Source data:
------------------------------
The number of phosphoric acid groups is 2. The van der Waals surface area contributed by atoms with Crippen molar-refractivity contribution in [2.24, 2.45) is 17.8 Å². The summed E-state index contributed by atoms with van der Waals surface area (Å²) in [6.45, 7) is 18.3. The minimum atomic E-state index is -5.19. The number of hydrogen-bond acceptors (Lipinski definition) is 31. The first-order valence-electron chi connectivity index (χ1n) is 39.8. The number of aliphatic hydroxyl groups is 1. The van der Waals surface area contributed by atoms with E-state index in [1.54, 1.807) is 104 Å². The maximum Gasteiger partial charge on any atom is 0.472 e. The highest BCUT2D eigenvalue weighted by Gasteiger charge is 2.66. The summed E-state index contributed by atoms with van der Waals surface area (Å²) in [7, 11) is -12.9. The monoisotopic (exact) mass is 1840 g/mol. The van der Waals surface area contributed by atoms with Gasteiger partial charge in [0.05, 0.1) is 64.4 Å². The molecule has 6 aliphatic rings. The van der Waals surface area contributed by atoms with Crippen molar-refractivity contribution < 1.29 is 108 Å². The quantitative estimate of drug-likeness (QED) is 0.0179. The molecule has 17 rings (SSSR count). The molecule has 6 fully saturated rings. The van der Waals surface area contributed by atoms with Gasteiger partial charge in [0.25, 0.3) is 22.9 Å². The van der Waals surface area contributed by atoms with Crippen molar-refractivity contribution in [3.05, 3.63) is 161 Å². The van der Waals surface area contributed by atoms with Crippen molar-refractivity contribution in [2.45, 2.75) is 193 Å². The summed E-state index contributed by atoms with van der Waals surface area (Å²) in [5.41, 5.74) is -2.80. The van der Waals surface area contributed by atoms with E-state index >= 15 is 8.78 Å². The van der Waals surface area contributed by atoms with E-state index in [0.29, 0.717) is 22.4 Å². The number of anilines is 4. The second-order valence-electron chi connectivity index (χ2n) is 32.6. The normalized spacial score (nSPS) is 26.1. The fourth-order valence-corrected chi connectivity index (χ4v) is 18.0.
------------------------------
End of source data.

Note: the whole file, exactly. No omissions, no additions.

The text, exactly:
The number of phosphoric acid groups is 2. The van der Waals surface area contributed by atoms with Crippen molar-refractivity contribution in [2.24, 2.45) is 17.8 Å². The summed E-state index contributed by atoms with van der Waals surface area (Å²) in [6.45, 7) is 18.3. The minimum atomic E-state index is -5.19. The number of hydrogen-bond acceptors (Lipinski definition) is 31. The first-order valence-electron chi connectivity index (χ1n) is 39.8. The number of aliphatic hydroxyl groups is 1. The van der Waals surface area contributed by atoms with E-state index in [1.54, 1.807) is 104 Å². The maximum Gasteiger partial charge on any atom is 0.472 e. The highest BCUT2D eigenvalue weighted by Gasteiger charge is 2.66. The summed E-state index contributed by atoms with van der Waals surface area (Å²) in [7, 11) is -12.9. The monoisotopic (exact) mass is 1840 g/mol. The van der Waals surface area contributed by atoms with Gasteiger partial charge in [0.05, 0.1) is 64.4 Å². The molecule has 6 aliphatic rings. The van der Waals surface area contributed by atoms with Crippen molar-refractivity contribution < 1.29 is 108 Å². The quantitative estimate of drug-likeness (QED) is 0.0179. The molecule has 17 rings (SSSR count). The molecule has 6 fully saturated rings. The van der Waals surface area contributed by atoms with Gasteiger partial charge in [0.25, 0.3) is 22.9 Å². The van der Waals surface area contributed by atoms with Crippen molar-refractivity contribution in [3.05, 3.63) is 161 Å². The van der Waals surface area contributed by atoms with Crippen molar-refractivity contribution in [2.45, 2.75) is 193 Å². The summed E-state index contributed by atoms with van der Waals surface area (Å²) in [5.41, 5.74) is -2.80. The van der Waals surface area contributed by atoms with E-state index >= 15 is 8.78 Å². The van der Waals surface area contributed by atoms with E-state index in [0.29, 0.717) is 22.4 Å². The number of anilines is 4. The second-order valence-electron chi connectivity index (χ2n) is 32.6. The normalized spacial score (nSPS) is 26.1. The fourth-order valence-corrected chi connectivity index (χ4v) is 18.0.